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Original Issue


At a time when publishers, like almost everyone, are concerned about an uncertain economy, SPORTS ILLUSTRATED is happy to point out a silver lining in the sports-book marketplace. Along with the SPORTS ILLUSTRATED Book Club, we have two book publishing programs, one in cooperation with Time Inc.'s wholly owned subsidiary, Little, Brown & Co., the other with J. B. Lippincott. Little, Brown publishes diverse volumes in the sports field, adding eight to 10 new titles a year. Lippincott publishes SI's "How To" books, compact instructional designed to turn spectators into participants and to serve as refresher courses for the expert. Through 1974 the How To books, numbering 24 titles, had sold more than 2 million copies. The top seller, says Tom Ettinger, manager of SI books, was Bill Talbert's How Toon tennis. "In the old days," Ettinger says, "football or baseball or hockey would have led the parade. Now, participant sports are surging ahead." Future How To's will deal with handball, judo, quarterbacking, pitching, bowling, cross-country skiing—you name it.

Each of the trade publishers works closely with SPORTS ILLUSTRATED to develop new books. Sometimes they need look no farther than the magazine itself. At least three of Little, Brown's recent titles originated in these pages. John Underwood, who has been following Coach Paul (Bear) Bryant and his Alabama football team for years, has now put it all together in Bear. It will be published in January and is being advance ordered by booksellers in Bryant's home country in the southeast like hominy grits. Orders have been so heavy that Little, Brown has gone back to the presses for a second and third printing, which is most unusual for a book that is not even out yet.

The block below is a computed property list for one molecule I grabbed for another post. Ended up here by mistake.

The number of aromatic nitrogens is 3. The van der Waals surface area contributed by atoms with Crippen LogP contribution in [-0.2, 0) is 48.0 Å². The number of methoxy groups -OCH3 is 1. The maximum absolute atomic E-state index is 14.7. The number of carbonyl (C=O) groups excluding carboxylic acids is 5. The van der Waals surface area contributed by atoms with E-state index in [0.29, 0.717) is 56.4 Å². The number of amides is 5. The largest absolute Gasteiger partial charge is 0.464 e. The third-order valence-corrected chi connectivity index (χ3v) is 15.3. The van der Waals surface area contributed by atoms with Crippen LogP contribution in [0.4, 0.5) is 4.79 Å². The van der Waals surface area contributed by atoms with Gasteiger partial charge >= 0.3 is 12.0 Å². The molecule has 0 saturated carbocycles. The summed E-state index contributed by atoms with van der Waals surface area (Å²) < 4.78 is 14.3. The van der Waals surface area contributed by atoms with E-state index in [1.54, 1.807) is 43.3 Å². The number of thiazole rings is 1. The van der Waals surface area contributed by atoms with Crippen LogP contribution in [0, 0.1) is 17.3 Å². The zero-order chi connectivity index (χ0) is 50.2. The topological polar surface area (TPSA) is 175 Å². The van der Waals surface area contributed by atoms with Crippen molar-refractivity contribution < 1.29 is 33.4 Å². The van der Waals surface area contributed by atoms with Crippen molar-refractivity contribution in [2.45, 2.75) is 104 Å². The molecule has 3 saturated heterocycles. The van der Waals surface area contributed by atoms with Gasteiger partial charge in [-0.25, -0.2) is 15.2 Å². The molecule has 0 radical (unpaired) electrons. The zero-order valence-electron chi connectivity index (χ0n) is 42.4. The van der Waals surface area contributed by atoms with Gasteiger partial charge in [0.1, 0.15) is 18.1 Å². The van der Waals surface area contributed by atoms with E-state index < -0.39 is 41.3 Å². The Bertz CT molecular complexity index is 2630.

Roy Blount's About Three Bricks Shy of a Load, an account of his six-month live-in with the Pittsburgh Steelers, is selling at a brisk rate, too. Blount is pleased, of course, but says that one of the things he liked best about the assignment was that it let him fulfill a longtime ambition: "I slept from nine to five every day and then wrote all night."

"Bobby Orr: My Game, by Mark Mulvoy, also promises to do very well," Ettinger says. "The book is resplendent with a type of photography never attempted before in books." Using two tons of strobe equipment, Photographer Heinz Kluetmeier lay flat on the ice to capture Orr skating furiously toward him. While Bobby's blades sometimes missed Kluetmeier's head by inches, Heinz got the exciting photographs he wanted.

"Still, the best excitement for us," says Little, Brown's Charles Everitt, "is the acquisition of a good book: Underwood's, Blount's, Mulvoy's, Roger Lovin's The Complete Motorcycle Nomad, Ezra Bowen's Henry and Other Heroes." He smiled. "Or the books we'll be putting out next year."